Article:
Weekly Market Wrap Up, October 31-November 4, 2011

Greek Drama

With the world standing on its heels waiting to see what will come of the Eurozone’s debt-crisis, this week truly played out like the a Greek drama, which is one of the many world contributions Greece is known for, with some added Halloween elements.

The supposed “treat” would come from President Sarkozy and Chancellor Angela Merkel (along with other EU leaders and finance ministers) who have proposed a 130 billion-euro ($180 billion) bailout package for the heavily indebted country of Greece. Weeks ago everything seemed to be moving along as planned, as Greek Prime Minister George Papandreou agreed with the bailout package, especially after countless summits and meetings with European leaders. The “trick”, however, came unexpectedly when Papandreou came out with an announcement on Monday, October 31, stating that he would propose a referendum on the issue. Leaving the decision and the weight of the European financial system potentially in the hands of the Greek people. “We trust citizens, we believe in their judgment, we believe in their decision,” he told ruling Socialist party deputies in Athens.

The originator of democracy showed its true colors by leaving it up to the “people”, but world markets seemed to have a different opinion. Even Papandreou’s Socialist party, seems to disagree with the referendum. One lawmaker resigned as other cabinet members openly disagreed with the proposal, calling for elections. According to many market experts, the mere thought of a “No” on the bailout could potentially cause a huge liquidity issue for the European Central Banks and could single-handily dismantle the Eurozone.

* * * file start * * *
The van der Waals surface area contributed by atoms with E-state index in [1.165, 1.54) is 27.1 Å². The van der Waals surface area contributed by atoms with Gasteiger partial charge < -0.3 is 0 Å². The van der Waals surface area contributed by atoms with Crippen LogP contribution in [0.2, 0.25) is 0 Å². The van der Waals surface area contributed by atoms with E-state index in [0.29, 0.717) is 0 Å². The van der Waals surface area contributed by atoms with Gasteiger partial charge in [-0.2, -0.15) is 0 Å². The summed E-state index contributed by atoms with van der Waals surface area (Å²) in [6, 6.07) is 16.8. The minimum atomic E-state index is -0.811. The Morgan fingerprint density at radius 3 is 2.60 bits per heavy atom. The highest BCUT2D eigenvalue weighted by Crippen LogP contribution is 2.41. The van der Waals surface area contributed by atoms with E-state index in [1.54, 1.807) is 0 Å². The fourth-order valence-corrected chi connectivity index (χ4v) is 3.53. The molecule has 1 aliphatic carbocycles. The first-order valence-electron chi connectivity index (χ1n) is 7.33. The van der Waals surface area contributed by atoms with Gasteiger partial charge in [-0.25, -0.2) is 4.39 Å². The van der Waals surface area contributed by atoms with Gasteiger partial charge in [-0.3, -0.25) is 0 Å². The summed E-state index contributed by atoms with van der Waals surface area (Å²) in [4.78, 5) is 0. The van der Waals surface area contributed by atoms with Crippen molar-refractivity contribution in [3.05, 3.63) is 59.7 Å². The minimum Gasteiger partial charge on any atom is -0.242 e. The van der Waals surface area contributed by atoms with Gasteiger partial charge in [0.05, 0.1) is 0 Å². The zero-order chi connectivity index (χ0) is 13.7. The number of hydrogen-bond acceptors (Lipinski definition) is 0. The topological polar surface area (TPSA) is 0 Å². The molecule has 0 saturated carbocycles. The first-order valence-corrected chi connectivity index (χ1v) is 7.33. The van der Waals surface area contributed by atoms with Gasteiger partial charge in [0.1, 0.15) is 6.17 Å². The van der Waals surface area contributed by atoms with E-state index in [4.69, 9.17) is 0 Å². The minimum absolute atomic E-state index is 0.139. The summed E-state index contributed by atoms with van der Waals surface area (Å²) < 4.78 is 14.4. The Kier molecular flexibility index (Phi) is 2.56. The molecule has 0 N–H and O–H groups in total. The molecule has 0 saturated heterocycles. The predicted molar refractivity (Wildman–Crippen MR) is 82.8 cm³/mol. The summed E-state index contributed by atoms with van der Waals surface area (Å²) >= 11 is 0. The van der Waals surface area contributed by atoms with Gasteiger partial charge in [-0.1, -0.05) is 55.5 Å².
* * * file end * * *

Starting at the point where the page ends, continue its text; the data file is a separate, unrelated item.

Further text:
Thursday, November 3rd, in a true Greek Drama fashion, Prime Minister Papandreou decided to step down and hand his power to the negotiated coalition government. Papandreou made a deal with cabinet members to win the confidence vote on Friday. Sources later said that he stated that calling the referendum on Monday on the EU deal was a mistake.

“He was told that he must leave calmly in order to save his party,” one source told Reuters on condition of anonymity. “He agreed to step down. It was very civilized, with no acrimony.”

– Justin Garcia


Article submitted by: Justin Garcia of the Capital Markets Lab (CML). To learn more about the Capital Markets Lab (CML) please visit https://business.fiu.edu/capital-markets-lab/.

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The Capital Markets Lab (CML) provides students, faculty, and the South Florida community with unparalleled educational and technological resources relating to finance. By utilizing the most current financial research platforms available, students are given an opportunity to supplement academic theory with the real world analytical tools used by leading financial institutions. Visit us at http://business.fiu.edu/capital-markets-lab/.

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